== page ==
Enter, The CRUSHER: The tough-as-nails woman set to take on Jacinda Ardern to become prime minister of New Zealand
- Jacinda Ardern will go head-to-head Judith Collins to be prime minister of NZ
- The National Party elected Ms Collins during an emergency caucus on Tuesday
- Ms Collins earned nickname ‘Crusher Collins’ during her stint as police minister
Jacinda Ardern will go head-to-head with newly-elected National Party leader Judith ‘Crusher’ Collins to remain prime minister of New Zealand.
The opposition party elected Ms Collins during an emergency caucus on Tuesday evening following the resignation of Todd Muller.
This is the second time in the country’s history that two women are vying for the Top Job in the country’s general election.
Ms Collins earned her nickname ‘Crusher Collins’ as police minister in 2009 when she proposed legislation to confiscate and destroy cars of illegal street racers.
Judith ‘Crusher’ Collins (right) was elected National Party leader on Tuesday
‘I am hoping that the National Party can crush the other lot when it comes to September 19,’ Ms Collins said.
Ms Collins is the fourth National leader since the 2017 election and the party’s second female leader.
The 61-year-old was first elected to Parliament in 2002, serving in governments under prime ministers John Key and Bill English.
She held police and corrections portfolios and is seen to represent the right-wing of the National Party, having previously promoted strong law and order policies.
Ms Collins now faces the task of trying to rally support 67 days from the September 19 election.
Recent polls show Labour with sufficient support to form a majority government, a first since New Zealand adopted a system of proportional representation in 1996.
Ms Collins will go head-to-head with Prime Minister Jacinda Ardern on September 19
All previous governments since that time have been coalitions and Labour currently governs with the support of the Green Party and right-of-centre New Zealand First led by Winston Peters.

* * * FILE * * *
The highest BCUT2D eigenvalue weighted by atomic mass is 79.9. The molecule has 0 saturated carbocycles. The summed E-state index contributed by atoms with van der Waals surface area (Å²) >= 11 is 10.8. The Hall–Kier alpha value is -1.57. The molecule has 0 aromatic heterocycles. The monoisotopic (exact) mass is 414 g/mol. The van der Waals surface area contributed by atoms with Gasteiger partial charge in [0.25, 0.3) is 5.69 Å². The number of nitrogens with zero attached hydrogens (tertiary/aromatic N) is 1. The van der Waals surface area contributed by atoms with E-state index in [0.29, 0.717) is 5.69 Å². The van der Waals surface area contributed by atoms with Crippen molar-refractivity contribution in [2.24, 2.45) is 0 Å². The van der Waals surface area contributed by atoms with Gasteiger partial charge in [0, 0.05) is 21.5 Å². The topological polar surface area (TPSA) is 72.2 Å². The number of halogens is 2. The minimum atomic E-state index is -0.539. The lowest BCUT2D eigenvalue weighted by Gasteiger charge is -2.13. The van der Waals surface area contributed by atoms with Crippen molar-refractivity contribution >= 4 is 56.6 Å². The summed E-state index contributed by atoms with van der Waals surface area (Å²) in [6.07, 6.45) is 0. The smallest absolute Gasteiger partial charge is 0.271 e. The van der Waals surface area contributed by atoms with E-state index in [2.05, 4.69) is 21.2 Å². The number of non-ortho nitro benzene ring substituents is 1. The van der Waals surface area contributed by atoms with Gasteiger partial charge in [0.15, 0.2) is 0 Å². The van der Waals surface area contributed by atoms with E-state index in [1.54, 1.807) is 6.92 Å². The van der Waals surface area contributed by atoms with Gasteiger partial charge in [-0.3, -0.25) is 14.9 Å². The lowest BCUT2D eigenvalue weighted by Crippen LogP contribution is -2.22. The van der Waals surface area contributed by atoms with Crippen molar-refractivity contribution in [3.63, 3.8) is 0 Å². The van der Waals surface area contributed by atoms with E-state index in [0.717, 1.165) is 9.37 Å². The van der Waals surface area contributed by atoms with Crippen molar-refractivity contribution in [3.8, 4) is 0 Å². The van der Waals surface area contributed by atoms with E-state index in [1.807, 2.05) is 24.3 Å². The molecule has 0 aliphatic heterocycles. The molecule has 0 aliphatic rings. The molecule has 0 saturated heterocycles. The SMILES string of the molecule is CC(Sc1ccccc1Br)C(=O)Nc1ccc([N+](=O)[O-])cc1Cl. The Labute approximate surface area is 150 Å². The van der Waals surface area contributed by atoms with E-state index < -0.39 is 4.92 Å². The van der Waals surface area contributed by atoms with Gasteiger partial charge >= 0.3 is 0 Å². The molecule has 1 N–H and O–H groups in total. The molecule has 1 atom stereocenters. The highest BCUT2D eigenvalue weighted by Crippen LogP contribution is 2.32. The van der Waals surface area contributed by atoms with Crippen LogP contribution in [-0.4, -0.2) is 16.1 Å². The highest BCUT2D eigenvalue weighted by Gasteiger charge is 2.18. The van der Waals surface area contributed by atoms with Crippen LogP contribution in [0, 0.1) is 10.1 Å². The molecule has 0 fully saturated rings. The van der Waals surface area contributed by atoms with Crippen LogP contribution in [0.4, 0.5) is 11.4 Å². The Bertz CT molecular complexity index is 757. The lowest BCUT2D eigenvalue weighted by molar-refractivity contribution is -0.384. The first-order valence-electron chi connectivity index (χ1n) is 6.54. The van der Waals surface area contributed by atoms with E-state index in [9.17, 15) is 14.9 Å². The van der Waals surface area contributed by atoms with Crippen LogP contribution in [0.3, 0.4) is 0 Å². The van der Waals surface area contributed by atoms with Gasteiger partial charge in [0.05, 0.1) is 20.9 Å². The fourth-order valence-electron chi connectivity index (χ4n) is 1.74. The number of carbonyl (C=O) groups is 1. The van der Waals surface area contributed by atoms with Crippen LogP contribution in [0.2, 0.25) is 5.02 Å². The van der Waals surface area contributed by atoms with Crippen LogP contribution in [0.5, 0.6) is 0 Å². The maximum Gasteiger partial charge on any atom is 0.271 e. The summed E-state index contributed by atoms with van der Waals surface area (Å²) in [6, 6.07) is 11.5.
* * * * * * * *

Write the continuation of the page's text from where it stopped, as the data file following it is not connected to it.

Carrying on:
Ms Collins admits she is facing a difficult task against Ms Ardern.
‘I love causes that are looking pretty tough, that’s when I tend to get really interested,’ she told radio station Newstalk ZB.
‘I obviously thought about whether or not I should put my hands up in the circumstances but I thought… I can make a difference.’
Ms Ardern became leader of Labour less than two months before the election in 2017, where she secured her role as prime minister.
The 39-year-old mum-of-one has been praised for her handling of the coronavirus pandemic. New Zealand has recorded just 22 deaths.
Ms Ardern has been praised for her handling of the coronavirus pandemic
Mr Muller, who was the opposition leader for just over 50 days, resigned after citing health reasons.
‘It has become clear to me that I am not the best person to be leader of the Opposition and Leader of the New Zealand National Party at this critical time for New Zealand,’ he said.
‘It is more important than ever that the New Zealand National Party has a leader who is comfortable in the role.
‘The role has taken a heavy toll on me personally, and on my family, and this has become untenable from a health perspective.’
New Zealanders will head to the polls on September 19.